Yes, of course it is the start of nuclear renaissance. Japan who have suffered in Fukushima disaster have shown concern at the start but later on now it is again tilting itself towards nuclear power. It is estimated to be 31 states which have already been or still are eager to opt for nuclear power because it is a safe, clean and environment friendly mode of generating power. Its initial costs are high but operation is quite less than the energy produced by other alternate energy sources.

  • Report this Comment On March 13, 2014, at 10:42 AM, Modiin2008 wrote:

    Because of the latest developments in Crimean peninsula I believe no one would voluntary give up their nuclear status.

    And more nations, especially Eastern European would happy to adopt nuclear energy in order to secure themselves from energy disrupts.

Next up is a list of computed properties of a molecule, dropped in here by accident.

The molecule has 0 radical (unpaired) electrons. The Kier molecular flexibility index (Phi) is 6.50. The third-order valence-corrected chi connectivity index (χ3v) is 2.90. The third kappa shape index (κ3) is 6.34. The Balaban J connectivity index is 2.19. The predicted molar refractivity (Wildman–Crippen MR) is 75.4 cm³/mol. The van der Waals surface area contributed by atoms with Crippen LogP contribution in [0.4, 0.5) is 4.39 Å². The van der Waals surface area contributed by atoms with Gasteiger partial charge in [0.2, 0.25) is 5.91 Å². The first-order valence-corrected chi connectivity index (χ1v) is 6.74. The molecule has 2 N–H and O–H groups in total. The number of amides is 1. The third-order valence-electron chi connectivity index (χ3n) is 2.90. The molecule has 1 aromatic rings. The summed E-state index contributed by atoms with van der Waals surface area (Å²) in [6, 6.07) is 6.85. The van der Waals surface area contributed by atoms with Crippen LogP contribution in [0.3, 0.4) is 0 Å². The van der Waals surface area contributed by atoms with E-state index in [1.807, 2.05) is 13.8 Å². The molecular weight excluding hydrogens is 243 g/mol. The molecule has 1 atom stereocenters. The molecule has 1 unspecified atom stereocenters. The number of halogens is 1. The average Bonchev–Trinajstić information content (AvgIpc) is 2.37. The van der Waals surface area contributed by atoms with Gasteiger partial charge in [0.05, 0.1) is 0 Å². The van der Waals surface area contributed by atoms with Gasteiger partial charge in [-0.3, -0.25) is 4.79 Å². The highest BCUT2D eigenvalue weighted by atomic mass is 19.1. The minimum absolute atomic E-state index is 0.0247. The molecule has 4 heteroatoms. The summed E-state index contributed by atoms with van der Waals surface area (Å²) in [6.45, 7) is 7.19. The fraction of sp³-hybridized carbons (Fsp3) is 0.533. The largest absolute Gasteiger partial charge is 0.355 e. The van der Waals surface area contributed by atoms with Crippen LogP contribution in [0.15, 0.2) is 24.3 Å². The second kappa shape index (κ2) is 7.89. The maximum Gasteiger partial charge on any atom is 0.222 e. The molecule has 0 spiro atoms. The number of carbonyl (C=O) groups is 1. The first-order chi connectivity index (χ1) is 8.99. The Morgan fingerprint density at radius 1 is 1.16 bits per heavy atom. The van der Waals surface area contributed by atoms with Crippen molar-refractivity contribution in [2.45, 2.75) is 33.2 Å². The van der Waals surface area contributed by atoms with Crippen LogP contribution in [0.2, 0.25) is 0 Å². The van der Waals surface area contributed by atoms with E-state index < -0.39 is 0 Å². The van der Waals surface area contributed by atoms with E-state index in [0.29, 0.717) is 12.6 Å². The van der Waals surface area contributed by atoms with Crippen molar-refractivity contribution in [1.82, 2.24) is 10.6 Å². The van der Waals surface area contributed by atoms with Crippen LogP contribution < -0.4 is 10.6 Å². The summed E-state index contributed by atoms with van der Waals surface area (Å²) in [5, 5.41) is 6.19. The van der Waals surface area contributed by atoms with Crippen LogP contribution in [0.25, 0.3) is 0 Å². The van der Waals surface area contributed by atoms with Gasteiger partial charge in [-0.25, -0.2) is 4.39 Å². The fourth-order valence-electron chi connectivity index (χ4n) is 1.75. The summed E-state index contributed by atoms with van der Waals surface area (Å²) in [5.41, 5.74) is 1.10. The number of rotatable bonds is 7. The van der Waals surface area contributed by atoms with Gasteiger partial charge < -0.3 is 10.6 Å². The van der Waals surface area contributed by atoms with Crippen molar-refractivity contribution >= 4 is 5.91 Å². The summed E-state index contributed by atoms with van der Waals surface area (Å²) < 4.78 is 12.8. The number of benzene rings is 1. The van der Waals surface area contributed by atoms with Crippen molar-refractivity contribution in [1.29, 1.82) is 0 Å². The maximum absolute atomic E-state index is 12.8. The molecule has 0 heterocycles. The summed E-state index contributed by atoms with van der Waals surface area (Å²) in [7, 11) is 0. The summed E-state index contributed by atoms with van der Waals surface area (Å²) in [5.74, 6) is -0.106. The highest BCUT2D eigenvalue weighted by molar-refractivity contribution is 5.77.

• Report this Comment On March 13, 2014, at 10:57 PM, fireofenergy1 wrote:

    The light water reactor is not perfectly safe because its coolant, water, will turn into hydrogen and explode if something goes wrong. It's wastes are almost completely "unburnt".

    In contrast, the high temp molten fuels (and MELTDOWN PROOF) designs need to be developed and deployed on the global scale.

    I ask the anti-nuke crowd the following: What is better, coal, renewables and NG... or load following perfectly safe closed cycle meltdown proof nuclear (and renewables)? Hint, coal kills people and animals EVERY year.

  • Report this Comment On March 13, 2014, at 11:03 PM, fireofenergy1 wrote:

    Think about this the next time you might want to bash advanced nuclear...

    The wastes from the closed cycle are basically radioactive free in 1,000ths the time of ordinary nuclear wastes which are still better than that from coal which LAST FOREVER and are on the order of a MILLION times the volume...

    Advanced nuclear's wastes are confinable (they MUST be isolated from the environment) but coal's wastes are not even close to being isolated (but they MUST be, also)!